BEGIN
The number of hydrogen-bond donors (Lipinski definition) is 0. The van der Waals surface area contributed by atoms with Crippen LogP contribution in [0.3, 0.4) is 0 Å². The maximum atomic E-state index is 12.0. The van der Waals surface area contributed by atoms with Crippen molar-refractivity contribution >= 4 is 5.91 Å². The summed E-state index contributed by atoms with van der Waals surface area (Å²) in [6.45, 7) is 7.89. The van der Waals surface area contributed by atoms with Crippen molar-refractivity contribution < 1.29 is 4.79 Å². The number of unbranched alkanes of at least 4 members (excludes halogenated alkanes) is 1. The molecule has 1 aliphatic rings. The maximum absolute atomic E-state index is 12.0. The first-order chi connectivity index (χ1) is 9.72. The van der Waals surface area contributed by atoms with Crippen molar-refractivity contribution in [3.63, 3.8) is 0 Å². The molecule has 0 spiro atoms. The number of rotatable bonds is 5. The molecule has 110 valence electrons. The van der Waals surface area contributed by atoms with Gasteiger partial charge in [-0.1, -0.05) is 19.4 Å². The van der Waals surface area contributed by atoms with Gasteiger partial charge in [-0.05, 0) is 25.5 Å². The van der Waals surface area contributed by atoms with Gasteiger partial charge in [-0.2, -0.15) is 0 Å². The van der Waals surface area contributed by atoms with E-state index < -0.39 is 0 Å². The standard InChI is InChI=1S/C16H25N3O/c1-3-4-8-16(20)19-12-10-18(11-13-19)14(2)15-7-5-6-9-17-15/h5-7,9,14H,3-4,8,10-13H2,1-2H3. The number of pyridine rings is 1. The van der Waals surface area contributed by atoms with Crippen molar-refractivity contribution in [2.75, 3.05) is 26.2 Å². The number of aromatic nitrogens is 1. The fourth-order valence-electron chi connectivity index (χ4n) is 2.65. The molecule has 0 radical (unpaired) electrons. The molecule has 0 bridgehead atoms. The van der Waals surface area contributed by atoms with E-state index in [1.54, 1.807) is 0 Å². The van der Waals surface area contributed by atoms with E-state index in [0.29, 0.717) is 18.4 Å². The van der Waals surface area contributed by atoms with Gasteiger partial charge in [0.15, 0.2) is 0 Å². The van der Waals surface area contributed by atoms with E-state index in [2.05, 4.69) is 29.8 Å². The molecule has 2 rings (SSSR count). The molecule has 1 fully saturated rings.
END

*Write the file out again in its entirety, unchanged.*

The number of hydrogen-bond donors (Lipinski definition) is 0. The van der Waals surface area contributed by atoms with Crippen LogP contribution in [0.3, 0.4) is 0 Å². The maximum atomic E-state index is 12.0. The van der Waals surface area contributed by atoms with Crippen molar-refractivity contribution >= 4 is 5.91 Å². The summed E-state index contributed by atoms with van der Waals surface area (Å²) in [6.45, 7) is 7.89. The van der Waals surface area contributed by atoms with Crippen molar-refractivity contribution < 1.29 is 4.79 Å². The number of unbranched alkanes of at least 4 members (excludes halogenated alkanes) is 1. The molecule has 1 aliphatic rings. The maximum absolute atomic E-state index is 12.0. The first-order chi connectivity index (χ1) is 9.72. The van der Waals surface area contributed by atoms with Crippen molar-refractivity contribution in [3.63, 3.8) is 0 Å². The molecule has 0 spiro atoms. The number of rotatable bonds is 5. The molecule has 110 valence electrons. The van der Waals surface area contributed by atoms with Gasteiger partial charge in [-0.1, -0.05) is 19.4 Å². The van der Waals surface area contributed by atoms with Gasteiger partial charge in [-0.05, 0) is 25.5 Å². The van der Waals surface area contributed by atoms with Gasteiger partial charge in [-0.2, -0.15) is 0 Å². The van der Waals surface area contributed by atoms with E-state index < -0.39 is 0 Å². The standard InChI is InChI=1S/C16H25N3O/c1-3-4-8-16(20)19-12-10-18(11-13-19)14(2)15-7-5-6-9-17-15/h5-7,9,14H,3-4,8,10-13H2,1-2H3. The number of pyridine rings is 1. The van der Waals surface area contributed by atoms with Crippen molar-refractivity contribution in [2.75, 3.05) is 26.2 Å². The number of aromatic nitrogens is 1. The fourth-order valence-electron chi connectivity index (χ4n) is 2.65. The molecule has 0 radical (unpaired) electrons. The molecule has 0 bridgehead atoms. The van der Waals surface area contributed by atoms with E-state index in [1.54, 1.807) is 0 Å². The van der Waals surface area contributed by atoms with E-state index in [0.29, 0.717) is 18.4 Å². The van der Waals surface area contributed by atoms with Gasteiger partial charge in [0.15, 0.2) is 0 Å². The van der Waals surface area contributed by atoms with E-state index in [2.05, 4.69) is 29.8 Å². The molecule has 2 rings (SSSR count). The molecule has 1 fully saturated rings.